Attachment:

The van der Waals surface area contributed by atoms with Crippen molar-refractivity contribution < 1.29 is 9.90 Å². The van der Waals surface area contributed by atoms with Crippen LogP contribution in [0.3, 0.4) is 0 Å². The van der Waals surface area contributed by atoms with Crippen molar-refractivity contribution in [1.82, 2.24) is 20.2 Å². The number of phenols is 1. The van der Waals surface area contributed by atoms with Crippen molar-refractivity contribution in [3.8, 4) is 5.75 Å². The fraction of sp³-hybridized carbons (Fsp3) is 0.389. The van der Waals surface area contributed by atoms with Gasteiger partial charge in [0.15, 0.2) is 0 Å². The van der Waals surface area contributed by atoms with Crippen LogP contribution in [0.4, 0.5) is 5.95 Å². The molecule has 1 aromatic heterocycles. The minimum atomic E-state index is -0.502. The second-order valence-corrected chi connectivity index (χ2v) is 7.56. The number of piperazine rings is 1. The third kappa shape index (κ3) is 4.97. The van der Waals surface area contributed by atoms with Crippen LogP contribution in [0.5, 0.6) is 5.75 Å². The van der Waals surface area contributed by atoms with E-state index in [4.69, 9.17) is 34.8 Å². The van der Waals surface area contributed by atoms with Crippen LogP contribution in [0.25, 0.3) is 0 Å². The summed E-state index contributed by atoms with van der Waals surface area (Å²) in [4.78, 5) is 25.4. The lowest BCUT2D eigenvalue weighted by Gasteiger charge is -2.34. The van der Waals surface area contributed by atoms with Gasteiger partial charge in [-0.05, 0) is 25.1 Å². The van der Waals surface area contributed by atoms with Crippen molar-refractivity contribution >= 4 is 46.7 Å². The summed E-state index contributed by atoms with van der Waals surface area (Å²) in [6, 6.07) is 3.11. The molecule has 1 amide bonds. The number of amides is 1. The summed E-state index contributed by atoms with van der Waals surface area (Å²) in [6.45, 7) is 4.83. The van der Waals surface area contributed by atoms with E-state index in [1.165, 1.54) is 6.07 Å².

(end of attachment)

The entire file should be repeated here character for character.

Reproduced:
The van der Waals surface area contributed by atoms with Crippen molar-refractivity contribution < 1.29 is 9.90 Å². The van der Waals surface area contributed by atoms with Crippen LogP contribution in [0.3, 0.4) is 0 Å². The van der Waals surface area contributed by atoms with Crippen molar-refractivity contribution in [1.82, 2.24) is 20.2 Å². The number of phenols is 1. The van der Waals surface area contributed by atoms with Crippen molar-refractivity contribution in [3.8, 4) is 5.75 Å². The fraction of sp³-hybridized carbons (Fsp3) is 0.389. The van der Waals surface area contributed by atoms with Gasteiger partial charge in [0.15, 0.2) is 0 Å². The van der Waals surface area contributed by atoms with Crippen LogP contribution in [0.4, 0.5) is 5.95 Å². The molecule has 1 aromatic heterocycles. The minimum atomic E-state index is -0.502. The second-order valence-corrected chi connectivity index (χ2v) is 7.56. The number of piperazine rings is 1. The third kappa shape index (κ3) is 4.97. The van der Waals surface area contributed by atoms with Crippen LogP contribution in [0.5, 0.6) is 5.75 Å². The van der Waals surface area contributed by atoms with E-state index in [4.69, 9.17) is 34.8 Å². The van der Waals surface area contributed by atoms with Crippen LogP contribution in [0.25, 0.3) is 0 Å². The summed E-state index contributed by atoms with van der Waals surface area (Å²) in [4.78, 5) is 25.4. The lowest BCUT2D eigenvalue weighted by Gasteiger charge is -2.34. The van der Waals surface area contributed by atoms with Gasteiger partial charge in [-0.05, 0) is 25.1 Å². The van der Waals surface area contributed by atoms with Crippen molar-refractivity contribution >= 4 is 46.7 Å². The summed E-state index contributed by atoms with van der Waals surface area (Å²) in [6, 6.07) is 3.11. The molecule has 1 amide bonds. The number of amides is 1. The summed E-state index contributed by atoms with van der Waals surface area (Å²) in [6.45, 7) is 4.83. The van der Waals surface area contributed by atoms with E-state index in [1.165, 1.54) is 6.07 Å².